The D.C. Circuit Court of Appeals refused to reconsider an earlier decision that ruled the process for accommodating religious objections to the birth control benefit of the Affordable Care Act did not burden the group’s rights.
The decision released Tuesday is a strong endorsement of the Obama administration’s accommodation process for religiously affiliated nonprofits that object to providing contraception in health-care plans.
The Affordable Care Act is proving to be a great tool to help women obtain contraception. But there are more obstacles to contraception to be addressed, from religion-based shaming to simple transportation issues.
After the Colorado legislature rejected funds for a program that reduced teen pregnancies in Colorado by 40 percent over five years, the state’s chief medical officer said he’ll seek money for the program from private foundations.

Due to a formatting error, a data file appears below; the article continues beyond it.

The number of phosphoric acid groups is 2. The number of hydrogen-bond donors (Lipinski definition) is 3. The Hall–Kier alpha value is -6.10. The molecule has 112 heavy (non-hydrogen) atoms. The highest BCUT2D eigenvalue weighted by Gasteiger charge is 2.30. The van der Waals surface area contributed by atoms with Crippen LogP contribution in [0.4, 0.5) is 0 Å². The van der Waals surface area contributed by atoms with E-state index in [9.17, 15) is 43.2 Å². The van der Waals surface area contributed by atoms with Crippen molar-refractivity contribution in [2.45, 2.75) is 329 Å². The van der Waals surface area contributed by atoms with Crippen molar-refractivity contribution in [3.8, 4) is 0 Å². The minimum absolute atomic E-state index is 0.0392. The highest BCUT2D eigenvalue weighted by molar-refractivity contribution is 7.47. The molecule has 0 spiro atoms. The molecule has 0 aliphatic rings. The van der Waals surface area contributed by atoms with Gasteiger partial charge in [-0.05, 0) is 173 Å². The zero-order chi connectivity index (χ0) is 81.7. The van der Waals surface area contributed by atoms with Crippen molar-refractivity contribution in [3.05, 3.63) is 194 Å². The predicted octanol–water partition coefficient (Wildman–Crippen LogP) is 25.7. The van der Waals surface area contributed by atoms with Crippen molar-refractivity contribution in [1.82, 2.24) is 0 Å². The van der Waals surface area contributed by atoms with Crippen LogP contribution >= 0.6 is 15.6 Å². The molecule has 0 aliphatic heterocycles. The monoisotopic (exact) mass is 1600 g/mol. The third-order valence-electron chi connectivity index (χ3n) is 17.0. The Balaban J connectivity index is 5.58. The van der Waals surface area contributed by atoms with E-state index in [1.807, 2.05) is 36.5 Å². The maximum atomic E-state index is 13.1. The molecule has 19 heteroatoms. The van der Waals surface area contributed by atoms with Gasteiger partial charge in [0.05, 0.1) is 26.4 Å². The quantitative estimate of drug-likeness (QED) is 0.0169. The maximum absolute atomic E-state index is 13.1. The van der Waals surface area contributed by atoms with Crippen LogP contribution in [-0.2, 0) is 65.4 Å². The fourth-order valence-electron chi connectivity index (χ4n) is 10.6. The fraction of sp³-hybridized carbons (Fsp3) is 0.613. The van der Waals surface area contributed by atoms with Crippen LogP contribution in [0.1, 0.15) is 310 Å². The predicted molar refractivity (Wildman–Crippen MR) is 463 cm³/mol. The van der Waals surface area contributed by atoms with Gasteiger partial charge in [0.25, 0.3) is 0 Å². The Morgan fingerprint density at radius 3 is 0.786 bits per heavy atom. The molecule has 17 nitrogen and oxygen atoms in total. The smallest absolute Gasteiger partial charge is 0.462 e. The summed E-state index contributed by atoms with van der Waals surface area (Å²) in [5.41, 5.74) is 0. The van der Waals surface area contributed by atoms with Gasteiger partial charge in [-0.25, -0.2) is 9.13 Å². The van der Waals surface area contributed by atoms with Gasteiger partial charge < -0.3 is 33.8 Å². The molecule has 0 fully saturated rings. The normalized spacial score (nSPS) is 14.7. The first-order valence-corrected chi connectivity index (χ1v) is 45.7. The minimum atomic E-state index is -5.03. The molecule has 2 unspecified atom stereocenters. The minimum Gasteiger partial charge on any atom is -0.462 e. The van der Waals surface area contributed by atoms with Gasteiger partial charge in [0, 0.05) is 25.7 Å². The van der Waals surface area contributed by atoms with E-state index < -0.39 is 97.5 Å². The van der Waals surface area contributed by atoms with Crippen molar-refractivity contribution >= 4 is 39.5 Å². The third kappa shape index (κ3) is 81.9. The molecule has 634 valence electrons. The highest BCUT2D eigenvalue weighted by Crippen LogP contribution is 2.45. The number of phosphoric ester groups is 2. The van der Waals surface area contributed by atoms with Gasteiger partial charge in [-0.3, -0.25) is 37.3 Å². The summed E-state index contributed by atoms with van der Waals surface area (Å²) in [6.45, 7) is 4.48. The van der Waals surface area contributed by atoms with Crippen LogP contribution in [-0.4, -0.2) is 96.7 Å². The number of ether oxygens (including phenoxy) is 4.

The order from the Supreme Court Monday directs the U.S. Court of Appeals for the Sixth Circuit to reconsider its decision that the birth control benefit accommodation process does not violate federal law.
In an order issued late on April 15, the justice stayed a decision by the U.S. Court of Appeals for the Third Circuit in Zubik v. Burwell.
So far, the Obama administration has been undefeated in defending the accommodation process to the birth control benefit in the Affordable Care Act. How long will that streak last?
The U.S. Supreme Court on Monday granted a request by the University of Notre Dame, directing that a federal appeals court take another look at its decision to order the university to comply with the birth control benefit in the Affordable Care Act.
New study suggests that increased use of modern contraception in low- and middle-income countries could prevent 15 million unintended pregnancies.
The legislative session kicked off in the states with a bunch of new anti-abortion bills, along with the conviction of an Indiana woman for feticide and neglect of a dependent.